Whether a person has been training for three weeks, three months, three years, or three decades, I have found that most bodybuilders are extremely confident that they have a great training strategy working for them.

I believe this assumption is a big mistake! Training is much too complex a subject for this supposition. Adopting this belief structure can seriously damage your progress as a bodybuilder. The worst part about overestimating your training knowledge is not merely short-term lack of progress; this way of thinking can hamper your evolution as a bodybuilder the entire length of time you participate in this lifestyle. As I stated before, the frustration that such a mindset usually generates is what makes too many lifters give up bodybuilding, or at the least, prevents them from giving their best effort. You could find yourself much later looking down a series of wrong roads in the wrong city, so to speak, as I sometimes do when following driving directions.

The trick to handling the challenges of this sport is devising a sensible plan to break them down into smaller, bite-size pieces.

There are too many different factors and variables for you to feel as though you ever know it all. Let's take training your shoulders for example: You could train them once a week or twice. You could even train them once every other week. You could train them very heavily, moderately, or lightly. You could put extra focus on the negative movement. You could pearform a high number of repetitions or very few. You could train with a partner or alone. You could have a person spot you or use only as much weight as you can handle yourself. You could train in the morning, when your natural growth hormone is supposed to be at its highest, or later, when your closest rival is there to motivate you to take your training to the next level. You could train your shoulders after setting a contest date for one year from now, or 12 weeks, or after initiating a "shoulder-building contest" with your buddies. You could train your shoulders while on a high­protein, moderate-protein, or low-protein diet. You could train them with different amounts of carbohydrates in your system or with the many different nutritional supplements available today. Then you switch, mix up, and rotate every single one of these variables for different periods of time.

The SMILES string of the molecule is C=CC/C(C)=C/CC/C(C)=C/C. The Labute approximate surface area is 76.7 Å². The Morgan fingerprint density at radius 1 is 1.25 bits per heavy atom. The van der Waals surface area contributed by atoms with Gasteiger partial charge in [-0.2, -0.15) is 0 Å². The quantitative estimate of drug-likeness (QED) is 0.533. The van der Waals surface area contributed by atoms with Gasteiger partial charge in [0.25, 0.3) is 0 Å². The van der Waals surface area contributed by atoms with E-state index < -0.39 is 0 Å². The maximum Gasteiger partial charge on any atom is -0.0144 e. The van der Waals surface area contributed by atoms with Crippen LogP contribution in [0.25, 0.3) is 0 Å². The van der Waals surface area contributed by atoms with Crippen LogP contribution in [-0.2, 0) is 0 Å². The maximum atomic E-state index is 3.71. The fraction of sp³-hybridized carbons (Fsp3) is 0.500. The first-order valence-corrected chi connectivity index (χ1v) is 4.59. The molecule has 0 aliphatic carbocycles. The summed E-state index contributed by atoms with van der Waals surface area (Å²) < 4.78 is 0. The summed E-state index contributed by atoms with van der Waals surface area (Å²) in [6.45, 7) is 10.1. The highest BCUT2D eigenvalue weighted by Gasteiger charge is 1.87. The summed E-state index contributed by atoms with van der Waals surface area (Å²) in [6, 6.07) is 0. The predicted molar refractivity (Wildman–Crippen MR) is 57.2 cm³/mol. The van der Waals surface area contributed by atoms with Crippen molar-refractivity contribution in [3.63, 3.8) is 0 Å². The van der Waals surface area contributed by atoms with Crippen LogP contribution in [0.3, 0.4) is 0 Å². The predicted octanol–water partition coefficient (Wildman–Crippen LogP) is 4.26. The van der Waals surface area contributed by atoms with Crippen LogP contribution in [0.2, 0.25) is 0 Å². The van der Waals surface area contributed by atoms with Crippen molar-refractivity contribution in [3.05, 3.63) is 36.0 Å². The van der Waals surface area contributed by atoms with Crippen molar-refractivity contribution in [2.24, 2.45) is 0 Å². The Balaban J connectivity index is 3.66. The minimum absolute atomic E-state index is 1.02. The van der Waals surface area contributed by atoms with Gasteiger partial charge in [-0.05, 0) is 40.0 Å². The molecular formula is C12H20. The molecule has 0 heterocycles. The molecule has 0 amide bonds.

Would each of these different factors lead to different results in the development of your shoulders? You bet they would! Let me ask you another question: How many times will you try a different strategy on your most stubborn body part before you start calling yourself a hardgainer, or blame poor genetics-or the fact that you don't take drugs for your poor development?

Think about it for a moment: Why do you think there are so many different training philosophies? There must be hundreds of strategies! How many have you tried-honestly? How could you possibly determine the very best one of those hundreds in such a short period of time-if ever?

I have a personal belief that if something goes wrong the first time, I must have made a mistake. Usually, I will continue to think this way for a while or a number of attempts. I try not to blame others for my difficulties or challenges, or at least, not right away. A lot of my friends and family say I am too tough on myself sometimes. Motivational speaker Zig Ziglar has a saying that I like: "When we get a little tougher on ourselves, life gets a whole lot easier for us."

An empowering belief structure when it comes to training might be something like this:

There is always a more efficient way for me to build my physique. I am committed to finding the very best way-regardless of how long it takes me. I know how well my plan is currently working; there is always a better way to train to earn an even better physique. I will never stop looking and never stop trying to take my body to a higher level of development!